We love Cloud. We believe the emergence of the public cloud was one of the most disruptive technological developments in IT. We also have massive respect for the three largest cloud providers, AWS, Azure, and GCP. It would’ve been only natural for us to build our new data-focused business on one of them or adopt a multi-cloud approach. This post is sharing insights into our decision to partner with Snowflake instead.
We believe strongly that when launching a new company, the whole organization must maintain a singular focus to build a successful business. Focus is particularly critical for services businesses like ours. Focus brings clarity, creates obsession, and drives results. Focus is needed to master what we do and develop expertise and capabilities worth paying money for. Focus also allows us to adopt the role of a thought leader, community developer, and educator. We see ourselves as taking our customers on a transformation journey to become data-driven and use data in their decision-making. We can’t accomplish that by focusing on technology only. We need to be really good at the process we bring to our customers through our engagements and partner very closely with them to make sure they have the support and advice they need while they’re making changes to get closer to the data-driven image they aspire to.
We do live in a world where multi-cloud is becoming an adopted strategy and reality for many businesses. Snowflake allows us to have our multi-cloud cake and eat it too. The platform enables us to meet our customers on the cloud of their choice. At the same time, we can focus on one platform for the core skills and capabilities we’re trying to differentiate ourselves on. Add to that the deep integration between Snowflake and many of the value-add cloud services for developing microservices applications, running IoT or ML/AI workloads, etc. Put on top the ecosystem of a growing list of third-party technologies that natively integrate with Snowflake. The possibilities for customers are truly limitless.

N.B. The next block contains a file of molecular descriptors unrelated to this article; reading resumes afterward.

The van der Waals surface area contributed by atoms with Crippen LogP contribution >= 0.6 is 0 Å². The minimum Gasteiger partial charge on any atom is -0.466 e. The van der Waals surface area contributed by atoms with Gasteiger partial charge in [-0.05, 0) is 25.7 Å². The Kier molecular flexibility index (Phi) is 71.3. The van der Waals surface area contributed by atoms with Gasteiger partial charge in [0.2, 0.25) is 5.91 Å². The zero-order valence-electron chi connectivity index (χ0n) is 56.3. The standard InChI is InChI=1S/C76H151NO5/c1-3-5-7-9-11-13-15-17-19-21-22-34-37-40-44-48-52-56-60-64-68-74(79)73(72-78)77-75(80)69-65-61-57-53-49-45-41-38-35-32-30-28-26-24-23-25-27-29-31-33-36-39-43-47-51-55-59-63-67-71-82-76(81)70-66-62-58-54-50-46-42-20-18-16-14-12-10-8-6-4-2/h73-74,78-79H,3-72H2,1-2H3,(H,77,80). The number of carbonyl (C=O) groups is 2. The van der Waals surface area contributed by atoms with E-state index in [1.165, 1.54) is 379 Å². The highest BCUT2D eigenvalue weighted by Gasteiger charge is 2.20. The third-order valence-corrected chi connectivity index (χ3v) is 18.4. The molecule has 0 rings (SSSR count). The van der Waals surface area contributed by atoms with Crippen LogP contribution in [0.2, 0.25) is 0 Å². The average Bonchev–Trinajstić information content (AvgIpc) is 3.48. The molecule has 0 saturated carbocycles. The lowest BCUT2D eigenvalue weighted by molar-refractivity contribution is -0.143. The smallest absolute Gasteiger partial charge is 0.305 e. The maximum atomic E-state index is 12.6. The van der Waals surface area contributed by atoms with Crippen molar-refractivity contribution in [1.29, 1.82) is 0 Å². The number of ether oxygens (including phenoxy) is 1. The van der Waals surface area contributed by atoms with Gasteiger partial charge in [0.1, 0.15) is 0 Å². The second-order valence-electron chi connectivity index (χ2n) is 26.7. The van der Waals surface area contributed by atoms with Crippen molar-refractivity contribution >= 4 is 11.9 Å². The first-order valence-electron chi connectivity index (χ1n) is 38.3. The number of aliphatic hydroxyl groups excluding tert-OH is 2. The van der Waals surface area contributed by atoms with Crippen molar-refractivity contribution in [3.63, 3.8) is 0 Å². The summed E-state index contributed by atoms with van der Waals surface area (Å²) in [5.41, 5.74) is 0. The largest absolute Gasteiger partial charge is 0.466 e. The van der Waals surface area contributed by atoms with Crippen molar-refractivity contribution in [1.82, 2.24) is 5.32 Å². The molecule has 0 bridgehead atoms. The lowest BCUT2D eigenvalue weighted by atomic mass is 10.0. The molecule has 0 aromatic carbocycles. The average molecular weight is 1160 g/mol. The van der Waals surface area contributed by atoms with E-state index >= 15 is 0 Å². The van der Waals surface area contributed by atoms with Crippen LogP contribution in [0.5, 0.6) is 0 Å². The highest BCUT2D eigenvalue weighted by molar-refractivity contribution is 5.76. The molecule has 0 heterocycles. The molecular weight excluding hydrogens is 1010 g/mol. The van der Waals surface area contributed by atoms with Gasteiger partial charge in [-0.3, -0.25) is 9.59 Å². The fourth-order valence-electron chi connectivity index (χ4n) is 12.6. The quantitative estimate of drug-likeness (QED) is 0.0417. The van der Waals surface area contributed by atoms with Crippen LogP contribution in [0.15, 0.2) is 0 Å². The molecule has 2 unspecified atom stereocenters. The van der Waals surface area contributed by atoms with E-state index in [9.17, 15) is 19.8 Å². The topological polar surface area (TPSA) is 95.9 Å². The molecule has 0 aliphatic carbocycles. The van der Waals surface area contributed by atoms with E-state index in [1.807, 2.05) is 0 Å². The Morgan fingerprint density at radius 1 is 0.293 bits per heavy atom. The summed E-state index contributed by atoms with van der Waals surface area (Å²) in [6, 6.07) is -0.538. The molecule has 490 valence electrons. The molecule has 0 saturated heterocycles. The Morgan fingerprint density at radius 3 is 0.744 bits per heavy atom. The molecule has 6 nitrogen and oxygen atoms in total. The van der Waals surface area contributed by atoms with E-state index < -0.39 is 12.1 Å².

Journeys of transformation take time. As we learned in our previous business, TriNimbus, “there is no compression algorithm for expertise”. However, we need to help customers focus their learning in areas that matter. Snowflake has built an excellent platform that lets our customers focus on data and not infrastructure. By adopting SQL as a widely adopted language for working with data, customers have an easier time hiring or enabling existing staff to adopt the platform. By removing constraints on the data architecture and models one can develop on the platform, Snowflake allows the customers to start small and iterate. They can do so without paying the cost of redoing everything from scratch if they want to adjust their architecture or expand the types of data workloads they implement on it. By enabling organizations to work with all kinds of data, customers can keep extracting more and more value from their data over time as more capabilities become available and as their architecture evolves and enables them to work with more datasets.
The public clouds are really good at automating or removing the undifferentiated heavy lifting at the infrastructure level and letting the customers focus on what truly matters to them. Common challenges of traditional data platforms, even most of those offered as cloud services today, do not exist inside Snowflake. Performance, scalability, concurrency, availability, durability, reliability, etc., are handled by the platform without the need for DBA, IT, and similar skills. The underlying architecture of separating storage from compute and even one type of computing from another on top of the same shared data offers the additional benefit of democratizing data access and processing so everyone in the organization can work with the data with no performance penalty on core analytics processes.